So, what does the current archaeological site of Cantona look like? It’s important to note that only 1-10% of the site has been excavated, but much of the monumental architecture and the city’s many buildings, walls, platforms, and pyramids have been cleared of the high desert scrub plants that took over after its abandonment. Only a small portion of the site’s 12 square kilometers is open to tourists. Nothing at Cantona was built with mortar or plaster. Series of carved stones were stacked one on top another to form even the largest buildings. The Acropolis is located on Cantona’s highest point where the elites lived and where the bulk of the important civic-ceremonial buildings are found. The city has an intricate network of some 500 narrow walkways that controlled foot traffic within Cantona. The largest road called “First Avenue” by archaeologists, stretches some 1,840 feet long. Besides the low pyramids and public plazas, some 3,000 individual patios have been identified which helps researchers to estimate population. The most stunning feature of the site must be the high and thick walls used to defend the city. Also, to date, archaeologists have uncovered 27 ball courts at Cantona, most of them located near the center of the city. Of special note is a miniature ball court, about a third of the size of the average size of a court at Cantona. Some researchers believe that it served some ritual purpose, while others believe it was a special training center for small children. A more fringe theory entertains the idea that the tiny ball court was reserved for dwarfs, but there were most likely not enough dwarfs in the region to field two ball court teams. For more information about the Mesoamerican ball game, please see Mexico Unexplained episode number 53: https://mexicounexplained.com/the-mesoamerican-ballgame/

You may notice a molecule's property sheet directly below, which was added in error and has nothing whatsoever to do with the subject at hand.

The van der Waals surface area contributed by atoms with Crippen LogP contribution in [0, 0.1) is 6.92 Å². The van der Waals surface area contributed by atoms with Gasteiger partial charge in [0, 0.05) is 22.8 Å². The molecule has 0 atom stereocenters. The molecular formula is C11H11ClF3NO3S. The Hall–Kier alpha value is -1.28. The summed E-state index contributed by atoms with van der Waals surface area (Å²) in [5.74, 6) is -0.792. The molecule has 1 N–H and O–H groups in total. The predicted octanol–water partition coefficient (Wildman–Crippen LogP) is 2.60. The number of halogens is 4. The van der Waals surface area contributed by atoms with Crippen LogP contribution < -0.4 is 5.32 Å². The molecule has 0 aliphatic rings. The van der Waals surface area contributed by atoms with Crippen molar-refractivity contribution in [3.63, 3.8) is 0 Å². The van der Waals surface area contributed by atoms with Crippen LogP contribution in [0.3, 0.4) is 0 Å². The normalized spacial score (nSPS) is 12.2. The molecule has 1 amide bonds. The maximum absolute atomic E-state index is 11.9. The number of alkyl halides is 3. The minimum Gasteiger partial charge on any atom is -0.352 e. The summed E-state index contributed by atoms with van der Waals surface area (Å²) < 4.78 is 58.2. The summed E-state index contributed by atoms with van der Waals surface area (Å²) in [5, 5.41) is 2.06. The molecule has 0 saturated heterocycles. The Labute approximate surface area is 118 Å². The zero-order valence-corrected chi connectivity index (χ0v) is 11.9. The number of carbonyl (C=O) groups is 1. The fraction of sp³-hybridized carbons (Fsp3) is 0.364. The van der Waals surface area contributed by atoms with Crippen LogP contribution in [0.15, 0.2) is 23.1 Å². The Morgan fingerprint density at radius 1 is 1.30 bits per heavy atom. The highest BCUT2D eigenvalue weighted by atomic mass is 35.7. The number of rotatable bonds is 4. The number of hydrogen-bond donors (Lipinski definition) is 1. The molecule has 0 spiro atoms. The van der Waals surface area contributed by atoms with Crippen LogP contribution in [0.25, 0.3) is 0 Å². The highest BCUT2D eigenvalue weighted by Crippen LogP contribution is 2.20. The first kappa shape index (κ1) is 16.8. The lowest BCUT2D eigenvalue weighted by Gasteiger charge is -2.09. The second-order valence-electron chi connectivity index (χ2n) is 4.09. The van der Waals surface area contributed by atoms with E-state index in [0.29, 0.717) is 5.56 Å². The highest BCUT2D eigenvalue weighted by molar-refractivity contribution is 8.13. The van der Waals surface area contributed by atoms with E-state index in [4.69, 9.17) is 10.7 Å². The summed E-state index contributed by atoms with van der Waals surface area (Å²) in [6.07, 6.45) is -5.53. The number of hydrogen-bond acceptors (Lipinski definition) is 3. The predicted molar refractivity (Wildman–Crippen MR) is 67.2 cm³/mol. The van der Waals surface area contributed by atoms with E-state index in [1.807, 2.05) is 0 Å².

Attached to the Cantona archaeological zone is the nearby Tzinacamóztoc Cave, which has drawn a lot of attention from researchers. The four-and-a-half-mile lava tube in the side of a volcanic hill called the Los Humeros caldera contains an interesting artificial rock structure on the cave floor underneath a natural skylight. The structure includes a pentagon-shaped enclosure around a central mound which is topped by a basalt slab resembling an altar. Detailed measurements and computer modeling indicate that this was used as an astronomical observatory and was tied to the Mesoamerican calendar. No artifacts have yet been found in this cave and no one knows if this unique observatory pre-dates the settlement of Cantona or what role it played in the religious or civic life of the city. Exactly who built this deep inside the lava tube remains a mystery.
The ancient city of Cantona dominated the eastern area of Mexico for many centuries, had a massive population and played a significant role in the history of ancient Mexico. Very few people have even heard of this important place and much research is yet to be done here to unravel Cantona’s many mysteries.
García Cook, Angel, and Merino Carrión, Beatriz Leonor 1998 “Cantona: urbe prehispánica en el altiplano central de México.” Latin American Antiquity 9(3):191–216.
INAH Website (in Spanish)